The tavern's owner, Kaoru Otsuka, owns two pet macaque monkeys who are currently employed to work at the location. The first monkey, twelve-year-old "Yat-chan", is dressed in a shirt and shorts while he takes customers' drink orders and delivers them to the diners' tables.
The younger macaque, named Fuku-chan, is currently four years old and has the main duty of bringing the attendees hot towels to clean their hands before ordering drinks. Fuku-chan has only two years of experience, while Yat-chan has been reportedly performing the job for a longer time.
Both monkeys receive boiled soya beans from customers as tips for their service. The monkeys' environment has been inspected to ensure proper treatment of the animals; due to Japanese animal rights regulations, they are each only allowed to work for two hours a day. On a typical night, Otsuka proudly puts his monkeys through their paces, showing off their latest tricks. They wear costumes as they perform and put on traditional outfits during New Year’s celebrations.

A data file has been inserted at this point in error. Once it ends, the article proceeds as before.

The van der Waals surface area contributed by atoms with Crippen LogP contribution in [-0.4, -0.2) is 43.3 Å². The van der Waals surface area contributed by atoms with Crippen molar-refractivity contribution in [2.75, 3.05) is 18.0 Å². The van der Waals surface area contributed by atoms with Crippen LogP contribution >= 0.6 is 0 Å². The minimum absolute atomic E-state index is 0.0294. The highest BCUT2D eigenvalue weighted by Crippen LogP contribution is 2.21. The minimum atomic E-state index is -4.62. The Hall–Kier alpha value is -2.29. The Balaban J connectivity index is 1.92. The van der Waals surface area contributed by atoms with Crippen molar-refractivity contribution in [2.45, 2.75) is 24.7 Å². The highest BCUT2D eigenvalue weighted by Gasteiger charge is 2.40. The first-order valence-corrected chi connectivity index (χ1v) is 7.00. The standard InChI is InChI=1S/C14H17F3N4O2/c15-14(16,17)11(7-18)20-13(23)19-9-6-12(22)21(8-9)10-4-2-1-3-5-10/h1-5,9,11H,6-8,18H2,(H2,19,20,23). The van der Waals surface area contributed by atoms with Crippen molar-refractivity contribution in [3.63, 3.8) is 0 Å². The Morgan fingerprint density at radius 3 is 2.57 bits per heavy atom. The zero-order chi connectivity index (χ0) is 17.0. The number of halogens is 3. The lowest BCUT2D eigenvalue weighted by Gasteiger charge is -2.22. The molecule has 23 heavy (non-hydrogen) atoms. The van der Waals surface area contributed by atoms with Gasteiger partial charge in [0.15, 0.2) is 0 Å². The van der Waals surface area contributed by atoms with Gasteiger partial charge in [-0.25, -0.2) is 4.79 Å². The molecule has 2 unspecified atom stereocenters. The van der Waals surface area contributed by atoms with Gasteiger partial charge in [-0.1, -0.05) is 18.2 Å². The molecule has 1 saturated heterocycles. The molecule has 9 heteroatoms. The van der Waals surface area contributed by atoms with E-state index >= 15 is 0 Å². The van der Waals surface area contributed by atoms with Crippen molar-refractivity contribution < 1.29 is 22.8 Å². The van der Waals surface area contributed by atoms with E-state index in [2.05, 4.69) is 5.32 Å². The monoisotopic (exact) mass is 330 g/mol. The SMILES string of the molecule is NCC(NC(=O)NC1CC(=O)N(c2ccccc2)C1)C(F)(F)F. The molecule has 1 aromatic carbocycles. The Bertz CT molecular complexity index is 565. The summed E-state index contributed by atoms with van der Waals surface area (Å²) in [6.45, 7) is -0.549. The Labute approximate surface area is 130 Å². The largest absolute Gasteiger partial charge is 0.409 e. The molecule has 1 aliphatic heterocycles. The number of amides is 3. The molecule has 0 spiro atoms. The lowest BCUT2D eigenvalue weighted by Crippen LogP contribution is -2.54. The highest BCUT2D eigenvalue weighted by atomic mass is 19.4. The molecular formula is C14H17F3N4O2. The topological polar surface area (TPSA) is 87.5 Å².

Otsuka said there are many places to watch monkeys, but his restaurant — which serves a simple menu of barbecued chicken, fried dumplings and rice dishes that customers wash down with a no-frills selection of beer and sake — is among the only ones where people can hold or interact with them.
Otsuka got the idea after taking his pet monkey to the restaurant more than 20 years ago and getting it to hand a wet oshibori towel to a customer, said his wife, Mie. The customer was delighted, she said. Since then, the monkeys have been handing out oshibori, bringing beer to customers and performing for them.
According to en.wikipedia; stripes.com and travel.spotcoolstuff.com